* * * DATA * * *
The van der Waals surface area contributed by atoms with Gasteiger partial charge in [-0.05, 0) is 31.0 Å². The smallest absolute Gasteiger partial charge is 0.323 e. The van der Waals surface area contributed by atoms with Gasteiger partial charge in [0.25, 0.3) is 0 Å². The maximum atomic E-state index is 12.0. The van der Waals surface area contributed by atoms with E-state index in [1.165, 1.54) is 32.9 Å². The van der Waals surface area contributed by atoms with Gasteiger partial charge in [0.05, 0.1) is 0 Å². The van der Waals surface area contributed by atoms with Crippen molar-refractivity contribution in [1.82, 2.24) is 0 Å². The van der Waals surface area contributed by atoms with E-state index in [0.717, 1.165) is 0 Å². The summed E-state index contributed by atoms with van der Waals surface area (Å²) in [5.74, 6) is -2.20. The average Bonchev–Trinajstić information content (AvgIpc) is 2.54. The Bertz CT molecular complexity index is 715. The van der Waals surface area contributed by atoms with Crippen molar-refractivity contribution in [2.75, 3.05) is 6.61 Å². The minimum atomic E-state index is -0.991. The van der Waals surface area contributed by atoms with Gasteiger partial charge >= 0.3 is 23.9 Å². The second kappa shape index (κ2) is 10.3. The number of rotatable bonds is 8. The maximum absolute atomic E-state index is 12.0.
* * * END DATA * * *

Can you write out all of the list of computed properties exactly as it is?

The van der Waals surface area contributed by atoms with Gasteiger partial charge in [-0.05, 0) is 31.0 Å². The smallest absolute Gasteiger partial charge is 0.323 e. The van der Waals surface area contributed by atoms with Gasteiger partial charge in [0.25, 0.3) is 0 Å². The maximum atomic E-state index is 12.0. The van der Waals surface area contributed by atoms with E-state index in [1.165, 1.54) is 32.9 Å². The van der Waals surface area contributed by atoms with Gasteiger partial charge in [0.05, 0.1) is 0 Å². The van der Waals surface area contributed by atoms with Crippen molar-refractivity contribution in [1.82, 2.24) is 0 Å². The van der Waals surface area contributed by atoms with E-state index in [0.717, 1.165) is 0 Å². The summed E-state index contributed by atoms with van der Waals surface area (Å²) in [5.74, 6) is -2.20. The average Bonchev–Trinajstić information content (AvgIpc) is 2.54. The Bertz CT molecular complexity index is 715. The van der Waals surface area contributed by atoms with Crippen molar-refractivity contribution in [2.75, 3.05) is 6.61 Å². The minimum atomic E-state index is -0.991. The van der Waals surface area contributed by atoms with Gasteiger partial charge >= 0.3 is 23.9 Å². The second kappa shape index (κ2) is 10.3. The number of rotatable bonds is 8. The maximum absolute atomic E-state index is 12.0.